I don't watch television much nowadays. Procedural cop shows are so, well, procedural they quickly bore me and every other programs seems to focus primarily on forced relationship dramatics or just upping the ante of violence and exploitation.
Maybe that's the bag of everyone else on the planet except me (wouldn't be a surprise) but at least in my opinion it would be fantastic to see more shows that catered to the concept of characterization, interesting new worlds to explore, and ongoing tales that developed instead of contracted or floundered or pushed the magic reset button every single episode to restore the status quo.
Here's some suggestions my Summer heat-addled mind came up with for show concepts I'd actually watch with some regularity.
Maybe there's shows past or present that follow these ideas? If so I'd love to hear about them!
10: Weird World
Sometimes the world can be weird. Not quite science fiction or fantasy, just odd and unconventional. A lot of cult favorites, whether they are books, video games, films or a spare few television shows, gained that status by challenging the notion that all genres are based on the same premises. Consider the game series Zeno Clash which ostensively takes place in a savage semi-fantasy location but is never implicitly named as the past, present or future of any known reality. Things are just...odd, and purposefully so. People dress outlandishly, inexplicable creatures are everywhere, and although there's logic that ties the world together it's logic that isn't dependent upon the stranger choices of aesthetics such as your primary firearm being the 'fish gun' and the story revolving around a hermaphrodite who kidnaps children and an insane tribe of creatures from across the world who perform outlandish actions because they believe doing so is their purpose for living in the first place. Another production that had this idea of a self-evidently bizarre world is the classic Beyond Good and Evil. Here humans and animal/human hybrids live on a planet of mostly water with some scattered islands and the plot revolves around an alien conspiracy. There may be a deeper backstory behind all of this but the story of the game depends very little on explaining it. Jade the reporter and main character is relatable even if her world is crazy compared to our own with future technology and strange flora and fauna.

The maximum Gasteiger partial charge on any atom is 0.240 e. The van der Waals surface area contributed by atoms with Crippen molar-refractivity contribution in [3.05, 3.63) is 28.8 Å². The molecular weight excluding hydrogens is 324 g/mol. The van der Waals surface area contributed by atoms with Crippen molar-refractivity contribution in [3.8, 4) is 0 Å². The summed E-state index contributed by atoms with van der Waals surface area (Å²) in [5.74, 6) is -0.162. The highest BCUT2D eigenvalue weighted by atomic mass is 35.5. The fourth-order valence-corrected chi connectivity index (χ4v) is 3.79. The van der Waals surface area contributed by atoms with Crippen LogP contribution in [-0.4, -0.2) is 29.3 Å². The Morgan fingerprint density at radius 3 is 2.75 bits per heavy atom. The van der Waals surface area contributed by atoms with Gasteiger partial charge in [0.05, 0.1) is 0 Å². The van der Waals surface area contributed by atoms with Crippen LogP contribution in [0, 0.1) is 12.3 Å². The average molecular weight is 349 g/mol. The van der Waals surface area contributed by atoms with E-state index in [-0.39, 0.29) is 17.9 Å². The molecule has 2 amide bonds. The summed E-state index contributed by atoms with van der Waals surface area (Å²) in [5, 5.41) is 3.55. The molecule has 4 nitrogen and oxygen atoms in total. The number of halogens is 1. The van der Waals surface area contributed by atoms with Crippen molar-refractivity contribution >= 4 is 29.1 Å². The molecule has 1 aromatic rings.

It's a unique experience just to see the intricacies of her world while unraveling her story so there's rarely a dull moment; and since everyone in the story treats the most madcap aspects of their world as routine it's easier for the audience to reconcile them with an internal reality the characters are experiencing. It's easier to take anthropomorphic characters seriously when the humans never really find them that odd and treat them like a part of their every day lives.
I think it would be a MASSIVE risk, but one I'd try to support tooth and nail if a television series, or maybe on online web series presented a non-traditional genre setting for a show. Imagine if every episode the strange and bizarre would happen but intrinsically because the world of the show itself was off kilter. Watching that show would seem like visiting a new place with new experiences even if the characters don't actively go looking for them every time.